A hallmark of those who have not suffered greatly is their Shakespearean quest for Meaning in the suffering of others. I had dinner some weeks ago in the home of a friend who by all accounts should be dead, whose body is painfully scarred by a dreadful car accident a year ago. During our conversation another friend, someone I respect a great deal, pointed out to him how much his suffering did to bring our church closer together. I saw his face change slightly, an outward sign that the inner wall is going up, the wall that someone hurting sometimes has to build against those who want to help, but who cannot.
We have some need, especially American Christians, it seems, to see the scales balanced in our lifetimes, to see every hurt counterweighted by good. But the scales only seem capable of balance if it's not your body, your marriage, your child lying broken on the tray. The truth is that the Bible we look to for proof that God is the Great Accountant says exactly the opposite, that in this life there will be suffering for many, and that it won't always make sense:"For my thoughts are not your thoughts, nor are your ways My ways," declares the Lord.
A verse that I think is often misinterpreted, meanwhile, is that Presbyterian favorite: "And we know that God causes all things to work together for good to those who love God, to those who are called according to His purpose." There are Christians who trot this out at the worst times in the lives of their brethren, as if this can be some comfort to a wife wiping drool from the mouth of her husband incapacitated by stroke, or to the parent of an autistic child. This verse serves for some Christians as a charm of sorts, warding off evil.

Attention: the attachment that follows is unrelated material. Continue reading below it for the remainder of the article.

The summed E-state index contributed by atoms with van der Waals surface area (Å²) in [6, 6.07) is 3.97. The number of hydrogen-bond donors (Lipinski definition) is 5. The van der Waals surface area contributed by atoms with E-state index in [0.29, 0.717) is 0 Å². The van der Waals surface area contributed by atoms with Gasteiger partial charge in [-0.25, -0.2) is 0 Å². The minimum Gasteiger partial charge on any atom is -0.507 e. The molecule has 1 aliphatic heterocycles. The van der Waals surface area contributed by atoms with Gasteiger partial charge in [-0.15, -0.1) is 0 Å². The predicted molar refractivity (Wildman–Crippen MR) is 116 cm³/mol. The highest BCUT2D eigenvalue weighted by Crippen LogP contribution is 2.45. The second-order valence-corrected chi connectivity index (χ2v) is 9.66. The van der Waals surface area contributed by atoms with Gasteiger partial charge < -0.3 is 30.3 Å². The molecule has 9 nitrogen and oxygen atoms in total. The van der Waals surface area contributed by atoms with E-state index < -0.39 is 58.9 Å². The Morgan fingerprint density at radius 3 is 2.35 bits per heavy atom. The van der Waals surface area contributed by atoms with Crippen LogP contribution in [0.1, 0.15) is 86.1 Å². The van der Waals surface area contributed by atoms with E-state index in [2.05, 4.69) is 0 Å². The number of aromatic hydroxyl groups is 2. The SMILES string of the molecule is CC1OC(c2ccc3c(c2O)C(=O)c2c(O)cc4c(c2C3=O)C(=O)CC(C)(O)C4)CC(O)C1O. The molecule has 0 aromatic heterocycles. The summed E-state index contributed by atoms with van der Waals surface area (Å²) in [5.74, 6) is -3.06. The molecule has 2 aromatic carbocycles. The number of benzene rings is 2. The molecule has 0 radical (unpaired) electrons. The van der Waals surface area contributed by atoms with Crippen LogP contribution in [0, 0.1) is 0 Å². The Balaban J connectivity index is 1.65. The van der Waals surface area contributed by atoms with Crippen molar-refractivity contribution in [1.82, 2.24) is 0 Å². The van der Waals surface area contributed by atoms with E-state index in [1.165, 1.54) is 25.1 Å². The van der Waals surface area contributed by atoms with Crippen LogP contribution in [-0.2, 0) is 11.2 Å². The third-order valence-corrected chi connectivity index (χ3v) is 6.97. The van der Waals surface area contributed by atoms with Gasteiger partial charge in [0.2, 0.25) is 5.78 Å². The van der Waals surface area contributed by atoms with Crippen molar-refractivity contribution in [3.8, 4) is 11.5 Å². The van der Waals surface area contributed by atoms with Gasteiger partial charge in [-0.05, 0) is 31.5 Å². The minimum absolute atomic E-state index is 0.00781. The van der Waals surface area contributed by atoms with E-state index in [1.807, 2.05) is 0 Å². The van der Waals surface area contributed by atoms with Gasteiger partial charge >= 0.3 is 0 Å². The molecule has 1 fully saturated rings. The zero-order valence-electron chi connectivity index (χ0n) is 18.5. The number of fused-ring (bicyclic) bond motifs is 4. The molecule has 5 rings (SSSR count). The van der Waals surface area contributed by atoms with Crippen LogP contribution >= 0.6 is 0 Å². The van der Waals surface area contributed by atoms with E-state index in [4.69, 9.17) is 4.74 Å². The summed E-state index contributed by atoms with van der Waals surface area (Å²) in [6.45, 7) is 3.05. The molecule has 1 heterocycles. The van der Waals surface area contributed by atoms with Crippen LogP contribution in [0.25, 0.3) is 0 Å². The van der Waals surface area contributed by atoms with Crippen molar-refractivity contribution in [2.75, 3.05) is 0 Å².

But its words don't promise that we will understand the purpose of a suffering in our lifetimes, or, should we discern the purpose, that we will judge it worthwhile. "All things work together for good." Notice that this does not tell us that every single thing by itself will produce good, nor that any resulting good will be manifest in the weeks or months following the affliction. The words instead describe a totality that many of us cannot see or understand, at least not here. "For my thoughts are not your thoughts..."
So some people have to suffer greatly, and don't get to know why. What's more, usually there is no "why" great enough to be worth it. This is a revelation that can only be borne by anguish. But that does not mean that our hope is worthless. We are not promised a balance of joy and pain while mankind dwells in sin, but we are promised peace: "The LORD is near to the brokenhearted, and saves those who are crushed in spirit. Many are the afflictions of the righteous, but the LORD delivers him out of them all." For some, deliverance only comes with the last breath of a broken body. But peace is possible, even in the midst of affliction.
And very often, joy is possible as well. Sometimes children fall and are broken. But sometimes they get up, and we get to hug them, and help them smile again, and remember that a God who would give them to us in the first place must love us after all, even if we don't always believe it. Especially then, I think.